Rehab: I have been in some form of rehab since August 15. I spent 3 weeks in inpatient rehab, receiving 3 hours of PT/OT 6 days a week, and 90 minutes of PT/OT one day a week. I then transitioned to day rehab, which was 3 hours a day of PT/OT for 5 days a week, ultimately transitioning to 3 hours, 3 days a week. This just ended on December 27. I now transition to outpatient rehab, which will be about 1 hour a day, 2 days a week, for what I am guessing will be an indeterminate amount of time. I still have a long way to go to get back to full mobility.

Blood clots: Compounding the issues I am already facing, I also had to deal with having blood clots after surgery. After feeling pain in my right calf, ultrasounds were done on my legs to see if I had deep vein thrombosis (DVT). I did not. A week later, I was having pain in my left calf. Ultrasounds were done again and it was discovered that I had DVT in both legs. Because of that, I was also given a CT scan to check to blood clots that may have broken off and traveled to my lungs (even though I had no symptoms of this). Clots were indeed discovered, so I had pulmonary embolis (PE) in addition to DVT. As a precaution, I was placed on a different blood thinner (I had been receiving low doses of heparin) and had an IVC filter placed to catch any other clots that might decide to take a trip to the lungs.

In this image, you can see the hardware used for the fusion in my lower back. In the circle, you can see my IVC filter.

I am ready for 2019 to be in the rear view mirror. I have tried hard not to let the negatives of this year overshadow the positives, but the year has ended on a relatively sour note. So good riddance, 2019. Here’s hoping 2020 is a year full of celebration!

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My Journey Back: The Tracks of my Tears

This is the 6th post in a series about my recovery from complications from back surgery in August. And I apologize in advance. This post is likely to be a bit rambling. Honestly, I’m still not even sure I should publish it, but here it is.

Inspiring. Brave. Amazing. Bad ass. Hero. Positive. Upbeat. Strong.

These are all words — beautiful, flattering, humbling words — that people have used so many times to describe me as they’ve followed my journey through this struggle to get feeling back in my legs and feet and work on learning to walk again. It fills my heart when people say these things. It causes me to strive to be worthy of such kindness and praise. But if I am being brutally honest, I am not always those things. There are so many times when I am living in some pretty dark places in my mind. I just don’t show them very often.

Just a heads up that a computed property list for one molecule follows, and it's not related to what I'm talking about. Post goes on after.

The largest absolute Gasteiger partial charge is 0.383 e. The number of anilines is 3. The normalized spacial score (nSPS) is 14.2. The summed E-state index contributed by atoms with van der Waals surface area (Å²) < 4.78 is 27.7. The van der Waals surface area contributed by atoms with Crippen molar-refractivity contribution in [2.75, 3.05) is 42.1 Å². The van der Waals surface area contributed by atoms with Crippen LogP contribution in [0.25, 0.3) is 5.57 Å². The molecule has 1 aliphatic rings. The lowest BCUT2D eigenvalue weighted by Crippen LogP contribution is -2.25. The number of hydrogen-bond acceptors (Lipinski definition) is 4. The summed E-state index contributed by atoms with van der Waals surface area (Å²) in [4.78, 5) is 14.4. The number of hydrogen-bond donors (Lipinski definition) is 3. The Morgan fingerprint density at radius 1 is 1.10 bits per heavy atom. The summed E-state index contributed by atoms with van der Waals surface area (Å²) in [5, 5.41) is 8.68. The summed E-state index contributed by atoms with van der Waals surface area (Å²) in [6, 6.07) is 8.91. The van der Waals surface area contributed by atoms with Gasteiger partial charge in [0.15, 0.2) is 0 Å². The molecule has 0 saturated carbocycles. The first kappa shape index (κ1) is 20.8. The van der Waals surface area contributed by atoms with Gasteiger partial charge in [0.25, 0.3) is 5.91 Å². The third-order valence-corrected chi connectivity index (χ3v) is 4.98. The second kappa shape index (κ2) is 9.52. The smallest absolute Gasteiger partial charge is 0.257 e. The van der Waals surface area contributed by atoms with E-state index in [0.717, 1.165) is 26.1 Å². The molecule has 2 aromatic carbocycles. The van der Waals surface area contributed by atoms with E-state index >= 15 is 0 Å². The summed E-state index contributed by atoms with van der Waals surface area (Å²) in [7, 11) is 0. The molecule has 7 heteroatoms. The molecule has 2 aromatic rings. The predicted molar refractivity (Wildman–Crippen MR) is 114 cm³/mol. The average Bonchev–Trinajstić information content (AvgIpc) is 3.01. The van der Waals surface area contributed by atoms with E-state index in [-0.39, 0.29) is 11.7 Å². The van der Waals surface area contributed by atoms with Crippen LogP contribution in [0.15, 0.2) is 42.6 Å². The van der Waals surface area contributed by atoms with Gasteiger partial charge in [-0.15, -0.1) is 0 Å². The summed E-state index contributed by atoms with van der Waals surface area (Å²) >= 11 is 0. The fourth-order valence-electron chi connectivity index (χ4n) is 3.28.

Before this happened, I loved my body. It wasn’t skinny but it was strong. I could do so many things. This body trained for and ran both a half marathon and a full marathon. This body made it through power zone rides on the Peloton. This body survived speed punches and power punches in 90 degree heat during boxing class. This body did a 2 minute plank. This body hiked for hours on the Bright Angel trail in the Grand Canyon. This body may not have been much to look at, but it was strong and I loved my body so much because of what it did. And it did those things because I told it to do those things. I dictated my own limitations, which were none, as far as I was concerned.

Now, I don’t like this body. There are some days and some moments where I hate this body so much. There are days where I feel absolutely trapped in it. (Yes, I know that there are people in much worse condition than I am, but that doesn’t make my feelings any less real to me.) All of the things I listed above: can’t do them. I can’t even just go for a walk or go for a regular bike ride. I can’t just get down on the floor and do a sit up. I can’t lie on my side and do a leg lift. Yet everything I do is an effort. Sitting up in bed, rolling over in bed, sitting down on a toilet, getting up from a toilet, coming down the stairs, going up the stairs, walking with the walker, walking with the cane, standing, squatting, stepping to the side, stepping backwards, bending over, getting in a car, getting out of a car, putting on shoes and socks, taking off shoes and socks, putting on pants, shorts, or a skirt, taking off pants, shorts, or a skirt, a million little everyday things that millions of people do without thinking about them. Because everything is an effort, I am always huffing, puffing, tired, and sweaty. I never feel fresh and clean, even right after getting out of the shower because it is an effort to stand to shower and sit down to dry off. Because of this, I always feel yucky so I never feel like I look good. On days I have therapy, I don’t even do anything with my hair except dry it, and I don’t put on any makeup. I feel frumpy and dumpy and sweaty. Because I can’t exercise the way I used to (and also because my eating habits have gone down the toilet and I’m on a medication that can cause weight gain), I feel and look fat. So, in summary: weak, sweaty, frumpy, and fat. Which makes me hate this body. And because I hate this body, I can’t seem to see past the weak, sweaty, frumpy, and fat. Which makes me hate this body. You see the vicious circle. The negative self-talk in my head is relentless. I try to hear the words I mentioned at the start of this post — I’m inspiring, brave, bad ass, a hero, positive, upbeat, and strong. I try to remember where I came from — not feeling my legs or feet, not moving them, not able to wiggle a toe, stand, or walk. I try to realize I’ve come so far in a short amount of time. I try to remember that my doctor says I am progressing at a tremendous pace. And sometimes I can push out the negative self-talk with the reminders. But there are still a lot of times I can’t. And it breaks me.